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An electrophysiological approach to the diagnosis of neurogenic dysphagia: implications for botulinum toxin treatment
  1. E Alfonsi1,
  2. I M Merlo1,
  3. M Ponzio2,
  4. C Montomoli2,
  5. C Tassorelli3,
  6. C Biancardi1,
  7. A Lozza1,
  8. E Martignoni4
  1. 1
    Spinal and Cranial Reflexes Laboratory, Fondazione Istituto Neurologico C Mondino, IRCCS, Pavia, Italy
  2. 2
    Department of Health Sciences, Section of Medical Statistics and Epidemiology, Università degli Studi, Pavia, Italy
  3. 3
    Department of Neurorehabilitation, Fondazione Istituto Neurologico C Mondino, IRCCS, Pavia, Italy
  4. 4
    Unit of Neurorehabilitation and Movement Disorders, Istituto Scientifico di Tradate, IRCCS, Fondazione S Maugeri and Department of Clinical Medicine, Università degli Studi dell’Insubria, Varese, Italy
  1. Correspondence to Dr E Alfonsi, Fondazione Istituto Neurologico C Mondino IRCCS, Via Mondino, 2-27100 Pavia, Italy; enrico.alfonsi{at}


Objectives: Botulinum toxin (BTX) injection into the cricopharyngeal (CP) muscle has been proposed for the treatment of neurogenic dysphagia due to CP hyperactivity. The aim was to determine whether an electrophysiological method exploring oropharyngeal swallowing could guide treatment and discriminate responders from non-responders, based on the association of CP dysfunction with other electrophysiological abnormalities of swallowing.

Methods: Patients with different neurological disorders were examined: Parkinson disease, progressive supranuclear palsy, multiple system atrophy-Parkinson variant, multiple system atrophy cerebellar variant, stroke, multiple sclerosis and ataxia telangiectasia. All patients presented with clinical dysphagia, and with complete absence of CP muscle inhibition during the hypopharyngeal phase of swallowing. Each patient underwent clinical and electrophysiological investigations before and after treatment with BTX into the CP muscle of one side (15 units of Botox). Clinical and electrophysiological procedures were performed in a blind manner by two different investigators. The following electrophysiological measures were analysed: (1) duration of EMG activity of suprahyoid/submental muscles (SHEMG-D); (2) duration of laryngopharyngeal mechanogram (LPM-D); (3) duration of the inhibition of the CP muscle EMG activity (CPEMG-ID); and (4) interval between onset of EMG activity of suprahyoid/submental muscles and onset of laryngopharyngeal mechanogram (I-SHEMG-LPM).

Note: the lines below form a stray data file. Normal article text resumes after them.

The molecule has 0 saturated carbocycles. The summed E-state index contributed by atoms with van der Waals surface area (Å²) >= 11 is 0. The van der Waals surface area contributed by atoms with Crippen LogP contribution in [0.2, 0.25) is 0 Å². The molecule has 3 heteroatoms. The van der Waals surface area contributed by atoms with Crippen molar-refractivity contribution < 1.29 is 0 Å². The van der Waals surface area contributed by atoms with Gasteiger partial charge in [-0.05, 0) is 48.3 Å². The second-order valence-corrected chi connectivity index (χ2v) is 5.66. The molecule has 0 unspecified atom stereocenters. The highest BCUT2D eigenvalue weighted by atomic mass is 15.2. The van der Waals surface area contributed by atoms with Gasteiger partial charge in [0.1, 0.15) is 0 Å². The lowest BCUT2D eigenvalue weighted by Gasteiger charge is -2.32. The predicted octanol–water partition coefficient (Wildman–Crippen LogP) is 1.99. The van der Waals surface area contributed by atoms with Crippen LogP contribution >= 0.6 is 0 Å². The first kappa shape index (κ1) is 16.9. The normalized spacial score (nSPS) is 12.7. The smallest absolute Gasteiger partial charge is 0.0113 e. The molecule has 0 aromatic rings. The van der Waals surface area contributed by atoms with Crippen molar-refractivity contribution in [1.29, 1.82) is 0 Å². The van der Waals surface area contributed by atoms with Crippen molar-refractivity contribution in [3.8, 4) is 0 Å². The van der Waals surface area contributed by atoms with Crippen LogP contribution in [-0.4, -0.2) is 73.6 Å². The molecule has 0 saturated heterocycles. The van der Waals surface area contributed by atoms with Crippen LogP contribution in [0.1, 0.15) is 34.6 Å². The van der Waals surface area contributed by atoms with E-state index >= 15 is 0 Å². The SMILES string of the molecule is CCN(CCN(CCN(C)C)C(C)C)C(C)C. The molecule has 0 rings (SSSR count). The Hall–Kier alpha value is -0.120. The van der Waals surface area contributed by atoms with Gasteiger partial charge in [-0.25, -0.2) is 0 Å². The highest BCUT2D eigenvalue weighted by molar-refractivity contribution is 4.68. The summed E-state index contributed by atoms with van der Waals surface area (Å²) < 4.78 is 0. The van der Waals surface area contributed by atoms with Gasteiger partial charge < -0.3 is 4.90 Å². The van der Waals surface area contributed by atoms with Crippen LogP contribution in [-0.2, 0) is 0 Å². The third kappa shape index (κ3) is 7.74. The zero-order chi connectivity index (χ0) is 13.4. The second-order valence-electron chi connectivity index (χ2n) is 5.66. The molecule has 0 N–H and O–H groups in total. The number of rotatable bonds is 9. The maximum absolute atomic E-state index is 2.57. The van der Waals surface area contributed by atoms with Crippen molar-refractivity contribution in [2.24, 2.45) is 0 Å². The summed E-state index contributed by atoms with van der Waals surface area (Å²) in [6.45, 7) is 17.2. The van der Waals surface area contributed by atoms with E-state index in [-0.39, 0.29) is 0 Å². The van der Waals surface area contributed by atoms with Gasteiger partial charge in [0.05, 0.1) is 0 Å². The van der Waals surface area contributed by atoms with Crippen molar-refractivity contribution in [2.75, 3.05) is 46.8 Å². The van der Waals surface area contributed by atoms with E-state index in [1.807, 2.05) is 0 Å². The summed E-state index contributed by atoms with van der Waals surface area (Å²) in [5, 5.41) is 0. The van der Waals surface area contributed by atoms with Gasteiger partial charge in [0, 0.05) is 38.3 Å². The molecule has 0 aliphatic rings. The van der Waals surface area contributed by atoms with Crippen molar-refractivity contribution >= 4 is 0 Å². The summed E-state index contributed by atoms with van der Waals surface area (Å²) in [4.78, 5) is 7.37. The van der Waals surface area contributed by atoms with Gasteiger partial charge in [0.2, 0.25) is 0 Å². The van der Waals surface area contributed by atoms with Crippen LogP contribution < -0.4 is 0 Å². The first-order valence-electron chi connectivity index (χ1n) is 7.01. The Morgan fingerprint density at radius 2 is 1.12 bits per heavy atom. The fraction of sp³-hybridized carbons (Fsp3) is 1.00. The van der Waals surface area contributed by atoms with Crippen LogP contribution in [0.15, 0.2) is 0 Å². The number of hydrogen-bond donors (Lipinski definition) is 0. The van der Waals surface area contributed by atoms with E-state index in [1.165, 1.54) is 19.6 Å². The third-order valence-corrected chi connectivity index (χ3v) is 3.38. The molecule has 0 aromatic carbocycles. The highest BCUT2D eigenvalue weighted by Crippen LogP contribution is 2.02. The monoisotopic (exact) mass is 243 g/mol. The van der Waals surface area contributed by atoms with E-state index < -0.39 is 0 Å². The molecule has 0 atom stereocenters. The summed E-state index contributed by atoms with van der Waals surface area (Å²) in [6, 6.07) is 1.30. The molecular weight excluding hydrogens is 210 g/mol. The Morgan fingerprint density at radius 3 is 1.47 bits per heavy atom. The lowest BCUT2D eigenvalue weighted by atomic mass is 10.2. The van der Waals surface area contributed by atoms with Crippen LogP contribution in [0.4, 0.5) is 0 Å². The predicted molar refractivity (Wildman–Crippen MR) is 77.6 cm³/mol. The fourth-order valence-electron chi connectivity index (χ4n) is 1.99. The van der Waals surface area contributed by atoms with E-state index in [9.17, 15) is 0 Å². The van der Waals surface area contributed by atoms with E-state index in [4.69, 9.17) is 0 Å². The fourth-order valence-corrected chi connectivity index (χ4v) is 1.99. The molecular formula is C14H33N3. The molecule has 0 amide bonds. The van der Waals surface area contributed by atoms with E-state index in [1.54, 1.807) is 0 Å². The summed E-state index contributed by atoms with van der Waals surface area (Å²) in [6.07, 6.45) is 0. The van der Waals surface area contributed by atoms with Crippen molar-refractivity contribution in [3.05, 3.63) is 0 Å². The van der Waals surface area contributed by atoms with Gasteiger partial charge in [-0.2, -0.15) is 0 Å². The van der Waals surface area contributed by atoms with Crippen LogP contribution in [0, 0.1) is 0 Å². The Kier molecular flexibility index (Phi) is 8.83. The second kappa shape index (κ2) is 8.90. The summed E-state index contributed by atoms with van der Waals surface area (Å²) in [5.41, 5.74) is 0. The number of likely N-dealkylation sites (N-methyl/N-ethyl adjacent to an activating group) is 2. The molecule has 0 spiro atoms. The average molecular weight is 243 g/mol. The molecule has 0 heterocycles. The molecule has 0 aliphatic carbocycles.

Results: Two months after treatment, 50% of patients showed a significant improvement. Patients with prolonged or reduced SHEMG-D values and prolonged I-SHEMG-LPM values did not respond to BTX. Therefore, values for which BTX had no effect (warning values) were identified.

Conclusions: This electrophysiological method can recognise swallowing abnormalities which may affect the outcome of the therapeutic approach to dysphagia with BTX treatment.

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  • Competing interests None.

  • Ethics approval Ethics approval was provided by Fondazione Istituto Neurologico IRCCS C Mondino, Pavia.

  • Patient consent Obtained.

  • Provenance and Peer review Not commissioned; externally peer reviewed.